2. The device of claim 1, wherein said optic fiber is comprised of a step index optic fiber.
3. The device of claim 1, wherein said first silica horn and said second silica horn are attached to the optic fiber with acoustic impedance matching epoxy.
4. The device of claim 1, wherein said first acoustic absorber and said second acoustic absorber are both comprised of epoxy deposited on the optic fiber.
5. The device of claim 1, wherein said first acoustic transducer and said second acoustic transducer are both comprised of a piezoelectric material.
6. A tunable optic fiber bandpass filter using flexural acoustic waves, comprising:
a) an optic fiber, having a core, having a cladding over the core, and having a buffer coating over the optic fiber where bandpass filtering does not occur;
b) a first silica horn, having a first end attached to the optic fiber where no buffer coating is present, and having a second end;
c) a first acoustic transducer attached to the second end of the first silica horn;
d) a first acoustic absorber deposited on the optic fiber at which no buffer coating is present and to the right of the first silica horn;
e) a core blocker fabricated within the core of the optic fiber at which there is no buffer coating present and to the right of the first acoustic absorber;
f) a second acoustic absorber deposited on the optic fiber at which there is no buffer coating and to the right of the core blocker;
g) a second silica horn, having a first end attached to the optic fiber where no buffer coating is present and to the right of the second acoustic absorber, and having a second end;
h) a second acoustic transducer attached to the second end of the second silica horn; and
i) a signal generator attached to the first acoustic absorber and the second acoustic transducer.
7. The device of claim 6, wherein said optic fiber is comprised of a step index optic fiber.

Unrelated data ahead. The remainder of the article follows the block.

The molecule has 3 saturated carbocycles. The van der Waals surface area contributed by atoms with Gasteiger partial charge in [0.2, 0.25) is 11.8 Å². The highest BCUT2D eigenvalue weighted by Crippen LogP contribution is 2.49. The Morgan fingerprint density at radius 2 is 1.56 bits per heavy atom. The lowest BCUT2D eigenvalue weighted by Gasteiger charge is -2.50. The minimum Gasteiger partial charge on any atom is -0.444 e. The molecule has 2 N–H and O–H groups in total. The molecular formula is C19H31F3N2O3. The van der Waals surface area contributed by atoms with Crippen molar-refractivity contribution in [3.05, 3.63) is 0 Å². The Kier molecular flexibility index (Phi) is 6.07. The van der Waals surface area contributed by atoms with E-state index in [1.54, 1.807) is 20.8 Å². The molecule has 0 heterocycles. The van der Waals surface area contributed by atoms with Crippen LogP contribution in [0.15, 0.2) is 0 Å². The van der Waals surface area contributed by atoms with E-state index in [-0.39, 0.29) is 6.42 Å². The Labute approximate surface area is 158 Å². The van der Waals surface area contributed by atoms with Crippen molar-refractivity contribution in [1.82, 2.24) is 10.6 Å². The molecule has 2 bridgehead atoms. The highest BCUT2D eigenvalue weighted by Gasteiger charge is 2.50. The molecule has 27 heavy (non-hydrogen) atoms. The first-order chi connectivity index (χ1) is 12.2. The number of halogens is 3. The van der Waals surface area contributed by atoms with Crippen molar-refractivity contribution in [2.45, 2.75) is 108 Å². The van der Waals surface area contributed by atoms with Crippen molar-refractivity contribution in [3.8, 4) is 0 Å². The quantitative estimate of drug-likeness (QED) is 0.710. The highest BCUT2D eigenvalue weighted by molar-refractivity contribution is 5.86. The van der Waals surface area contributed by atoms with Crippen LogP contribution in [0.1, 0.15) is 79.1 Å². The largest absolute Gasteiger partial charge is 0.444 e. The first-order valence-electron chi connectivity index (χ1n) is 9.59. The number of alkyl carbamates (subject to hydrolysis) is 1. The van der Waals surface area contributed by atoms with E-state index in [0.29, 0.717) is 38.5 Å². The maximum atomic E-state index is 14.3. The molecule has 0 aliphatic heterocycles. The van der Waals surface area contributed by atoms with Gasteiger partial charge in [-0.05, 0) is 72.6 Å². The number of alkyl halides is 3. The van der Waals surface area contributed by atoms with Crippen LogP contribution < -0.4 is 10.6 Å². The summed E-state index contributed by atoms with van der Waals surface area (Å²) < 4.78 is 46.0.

8. The device of claim 6, wherein said first silica horn and said second silica horn are attached to the optic fiber with acoustic impedance matching epoxy.
9. The device of claim 6, wherein said first acoustic absorber and said second acoustic absorber are both comprised of epoxy deposited on the optic fiber.
10. The device of claim 6, wherein said first acoustic transducer and said second acoustic transducer are both comprised of a piezoelectric material.
11. A tunable optic fiber bandpass filter using flexural acoustic waves, comprising:
a) a step index optic fiber, having a core, having a cladding over the core, and having a buffer coating over the optic fiber where bandpass filtering does not occur;
b) a first silica horn, having a first end attached to the optic fiber where no buffer coating is present, and having a second end;
c) a first acoustic transducer attached to the second end of the first silica horn;
d) a first signal generator attached to the first acoustic transducer;
e) an acoustic absorber deposited on the optic fiber at which no buffer coating is present and to the right of the first silica horn;
f) a core blocker fabricated within the core of the optic fiber at which there is no buffer coating present and within the confines of the first acoustic absorber;
g) a second silica horn, having a first end attached to the optic fiber where no buffer coating is present and to the right of the second acoustic absorber, and having a second end;